Self-submission is essentially cold calling. You have some images that you think are a good fit. It’s important to underline the YOU in this case. Just because you think that the images you are submitting are amazing doesn’t necessarily mean that they are technically good. Print is less forgiving when it comes to quality versus online. Remember that your email to the magazine is among many other hopeful submissions. You don’t know if the email you sent it to is directed to the right person either. Depending on the publication, various people might be responsible for making the call, sometimes it’s the editor other times the art director and in some cases a person that strictly deals with image review and sourcing. Simply, it’s a hit and miss. The benefit of self-submission comes down to you. I’ve said it to many hopeful models over the years that the best marketing machine you have at your disposal is you. You are able to promote yourself 24/7 if you so choose. Relying on others to do so for you simply isn’t going to have the same effort.
The other side of submission is working with a photographer that regularly submits to a given publication. This is more important for those who are going down the business approach as illustrated above. If your target market is in a given region it only makes sense to work with photographers in that market who can submit on your behalf. In this case, after the shoot your work is done and the photographer then submits to the publication. It’s good to follow up with them from time to time to see if there has been any interest. When I say from time to time I don’t mean every week. You must remember that sometimes these things take time. I’ve had images published a year after I shot them.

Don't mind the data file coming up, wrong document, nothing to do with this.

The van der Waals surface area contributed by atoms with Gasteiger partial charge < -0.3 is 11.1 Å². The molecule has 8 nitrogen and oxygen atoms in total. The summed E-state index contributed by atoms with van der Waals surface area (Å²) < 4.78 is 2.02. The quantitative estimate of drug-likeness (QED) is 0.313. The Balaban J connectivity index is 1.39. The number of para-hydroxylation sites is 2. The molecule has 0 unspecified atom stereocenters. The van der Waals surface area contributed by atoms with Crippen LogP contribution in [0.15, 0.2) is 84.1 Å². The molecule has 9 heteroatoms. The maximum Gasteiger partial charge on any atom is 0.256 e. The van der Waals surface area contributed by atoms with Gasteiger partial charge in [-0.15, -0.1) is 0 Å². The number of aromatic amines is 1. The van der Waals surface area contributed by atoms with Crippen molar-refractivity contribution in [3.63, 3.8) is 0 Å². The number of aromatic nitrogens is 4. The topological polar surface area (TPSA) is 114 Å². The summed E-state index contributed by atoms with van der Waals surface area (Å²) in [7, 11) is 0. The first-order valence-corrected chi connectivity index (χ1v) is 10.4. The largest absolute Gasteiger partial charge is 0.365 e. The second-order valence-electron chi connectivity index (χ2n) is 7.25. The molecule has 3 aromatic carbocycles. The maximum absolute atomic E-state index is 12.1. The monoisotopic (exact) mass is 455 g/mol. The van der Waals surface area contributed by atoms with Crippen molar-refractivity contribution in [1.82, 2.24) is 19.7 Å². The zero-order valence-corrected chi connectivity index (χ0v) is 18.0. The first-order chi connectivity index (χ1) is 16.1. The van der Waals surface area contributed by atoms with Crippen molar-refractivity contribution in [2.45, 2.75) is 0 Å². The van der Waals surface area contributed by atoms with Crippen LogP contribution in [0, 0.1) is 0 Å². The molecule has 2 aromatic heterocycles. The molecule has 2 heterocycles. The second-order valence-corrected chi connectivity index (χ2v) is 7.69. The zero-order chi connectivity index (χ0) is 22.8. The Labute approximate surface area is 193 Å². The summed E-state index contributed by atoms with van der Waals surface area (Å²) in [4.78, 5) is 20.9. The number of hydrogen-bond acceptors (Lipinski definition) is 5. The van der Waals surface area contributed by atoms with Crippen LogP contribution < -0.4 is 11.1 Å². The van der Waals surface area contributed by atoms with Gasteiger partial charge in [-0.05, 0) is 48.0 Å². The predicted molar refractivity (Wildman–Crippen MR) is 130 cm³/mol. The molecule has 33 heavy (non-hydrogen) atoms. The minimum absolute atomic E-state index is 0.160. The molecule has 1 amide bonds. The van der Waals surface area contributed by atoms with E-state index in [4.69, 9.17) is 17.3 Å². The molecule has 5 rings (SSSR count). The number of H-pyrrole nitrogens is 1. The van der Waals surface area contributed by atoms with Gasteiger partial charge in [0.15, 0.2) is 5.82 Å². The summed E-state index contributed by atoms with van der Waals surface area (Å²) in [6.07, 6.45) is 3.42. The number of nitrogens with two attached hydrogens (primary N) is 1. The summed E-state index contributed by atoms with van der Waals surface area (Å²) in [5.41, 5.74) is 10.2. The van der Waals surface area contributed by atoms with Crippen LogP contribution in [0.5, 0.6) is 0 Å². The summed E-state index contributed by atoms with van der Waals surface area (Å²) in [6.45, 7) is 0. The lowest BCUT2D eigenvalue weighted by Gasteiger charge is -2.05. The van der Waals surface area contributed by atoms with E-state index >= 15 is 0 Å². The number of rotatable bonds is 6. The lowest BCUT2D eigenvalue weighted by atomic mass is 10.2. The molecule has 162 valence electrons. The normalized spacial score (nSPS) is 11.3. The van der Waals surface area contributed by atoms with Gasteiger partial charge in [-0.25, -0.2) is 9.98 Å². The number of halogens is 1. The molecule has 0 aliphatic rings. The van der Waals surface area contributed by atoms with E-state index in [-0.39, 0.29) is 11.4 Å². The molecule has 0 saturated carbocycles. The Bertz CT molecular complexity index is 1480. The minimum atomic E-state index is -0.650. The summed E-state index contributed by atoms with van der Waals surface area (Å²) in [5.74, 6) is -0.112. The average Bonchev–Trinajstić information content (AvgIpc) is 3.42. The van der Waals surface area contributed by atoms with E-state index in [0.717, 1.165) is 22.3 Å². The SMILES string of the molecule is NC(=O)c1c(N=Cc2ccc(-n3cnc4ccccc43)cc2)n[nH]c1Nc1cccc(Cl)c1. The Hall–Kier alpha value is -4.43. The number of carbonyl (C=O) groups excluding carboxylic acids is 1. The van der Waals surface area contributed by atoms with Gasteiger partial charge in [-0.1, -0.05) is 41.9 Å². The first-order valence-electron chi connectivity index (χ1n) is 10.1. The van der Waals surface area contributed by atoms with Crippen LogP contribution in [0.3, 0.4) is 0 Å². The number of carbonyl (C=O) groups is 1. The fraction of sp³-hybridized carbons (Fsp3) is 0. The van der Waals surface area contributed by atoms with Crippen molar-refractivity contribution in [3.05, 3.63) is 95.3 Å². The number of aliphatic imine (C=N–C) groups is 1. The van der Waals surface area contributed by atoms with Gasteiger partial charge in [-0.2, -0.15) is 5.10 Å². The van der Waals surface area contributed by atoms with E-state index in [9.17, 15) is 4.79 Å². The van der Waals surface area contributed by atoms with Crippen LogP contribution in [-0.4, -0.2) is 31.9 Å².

The big one – What to actually submit
So by now you know what your purpose with being published is, as well as which path you are going to take with the submissions. But now… drumroll please! What the heck are you going to submit!? The biggest mistake people make is they hire a photographer to take a couple posed shots and use those as submissions. However, while flipping through a publication (print publication as I’ve seen many digital ones of just posed shot without a purpose other than a space filler) how many images are posed shots of you looking straight at the camera against a backdrop or white background. Well, one spot in the magazine comes to mind and that’s the cover. But if you are starting out I think it’s fair to say that aiming for a feature inside the magazine is a more achievable goal as a first step.